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'Seals destroy cod stocks'

Last Updated: Friday, November 10, 2000 | 11:53 PM ET

Newfoundland's Minister of Fisheries John Efford has stepped up his campaign for an increased seal kill.

Efford called a news conference in St. John's to show a video of the impact seals are having on cod.

The minister is asking the federal Department of Fisheries and Oceans to act before seals eat the last remaining cod. Startling videos are a tactic often employed by the anti-sealing lobby.

Diver examines dead cod
Diver examines dead cod

But Efford had a video of his own. "Just the sight of that alone brings out the fear of what the future holds for the groundfish industry."

An underwater video shows hundreds of dead cod with their stomachs torn out, lying on the ocean floor.

Another scene shows cod swimming on the surface, fins above the water, driven to shore by hungry seals.

Efford calls the footage evidence of an ecological disaster and the most serious problem facing the recovery of cod stocks. "Seven years after the moratorium the biomass of Northern cod is worse than it was pre-1992."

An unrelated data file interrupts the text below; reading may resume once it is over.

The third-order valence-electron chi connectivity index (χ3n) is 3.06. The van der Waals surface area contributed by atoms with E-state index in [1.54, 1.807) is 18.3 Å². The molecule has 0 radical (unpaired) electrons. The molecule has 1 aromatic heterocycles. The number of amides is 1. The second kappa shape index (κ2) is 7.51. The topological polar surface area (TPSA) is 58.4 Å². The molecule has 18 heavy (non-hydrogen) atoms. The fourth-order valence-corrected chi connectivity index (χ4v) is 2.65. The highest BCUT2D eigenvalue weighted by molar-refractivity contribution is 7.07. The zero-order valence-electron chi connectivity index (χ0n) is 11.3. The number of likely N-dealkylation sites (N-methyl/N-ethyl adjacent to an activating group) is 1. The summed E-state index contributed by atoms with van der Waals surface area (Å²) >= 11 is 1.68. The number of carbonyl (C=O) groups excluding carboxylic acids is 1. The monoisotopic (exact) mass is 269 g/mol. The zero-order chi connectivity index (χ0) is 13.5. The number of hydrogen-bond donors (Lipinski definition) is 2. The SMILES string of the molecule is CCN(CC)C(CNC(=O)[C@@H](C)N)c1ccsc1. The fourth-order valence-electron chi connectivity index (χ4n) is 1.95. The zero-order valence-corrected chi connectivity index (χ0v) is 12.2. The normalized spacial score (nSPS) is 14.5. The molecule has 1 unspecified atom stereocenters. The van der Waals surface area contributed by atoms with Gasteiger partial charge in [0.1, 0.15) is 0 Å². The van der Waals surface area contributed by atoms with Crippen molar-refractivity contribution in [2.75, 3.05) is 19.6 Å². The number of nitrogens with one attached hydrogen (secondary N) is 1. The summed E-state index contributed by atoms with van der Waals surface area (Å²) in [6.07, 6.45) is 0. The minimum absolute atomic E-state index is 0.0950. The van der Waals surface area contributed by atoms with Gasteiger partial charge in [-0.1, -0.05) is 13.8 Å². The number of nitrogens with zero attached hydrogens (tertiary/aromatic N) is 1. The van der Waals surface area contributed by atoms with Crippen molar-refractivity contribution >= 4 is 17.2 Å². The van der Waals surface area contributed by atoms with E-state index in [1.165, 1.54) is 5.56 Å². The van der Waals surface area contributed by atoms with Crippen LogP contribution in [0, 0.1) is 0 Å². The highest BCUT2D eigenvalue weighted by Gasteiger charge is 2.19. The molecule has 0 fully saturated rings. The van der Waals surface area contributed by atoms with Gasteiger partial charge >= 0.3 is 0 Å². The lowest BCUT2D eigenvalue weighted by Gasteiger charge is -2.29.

Efford says that's because seals are eating 140,000 tonnes of a cod a year, while many fishermen can't earn a living.

But Efford's video didn't convince the International Fund for Animal Welfare. The group's Rick Smith says he stands behind past opinions of Canadian scientists.

"Scientists in Canada and internationally have been saying for years that there is no credible scientific evidence that seals either cause the decline in cod stocks or that seals are impeding the recovery of cod stocks," Smith says.

The fisherman who shot the video is sure the seals are to blame. Lloyd Olford says seals are herding cod into bays and coves and killing them along hundreds of kilometres of coastline.

"Since about January month you don't have to go to a certain place to see dead fish on the bottom or fish floating up with the stomach tore off it. It's everywhere," Olford says.

Industry representatives also turned out to support Efford's stand. But the federal government, which manages the seal herd, wasn't on hand to see the new video. It wants to complete a head count this spring before making a decision on culling the herd. Right now it's estimated at about 5 million animals.

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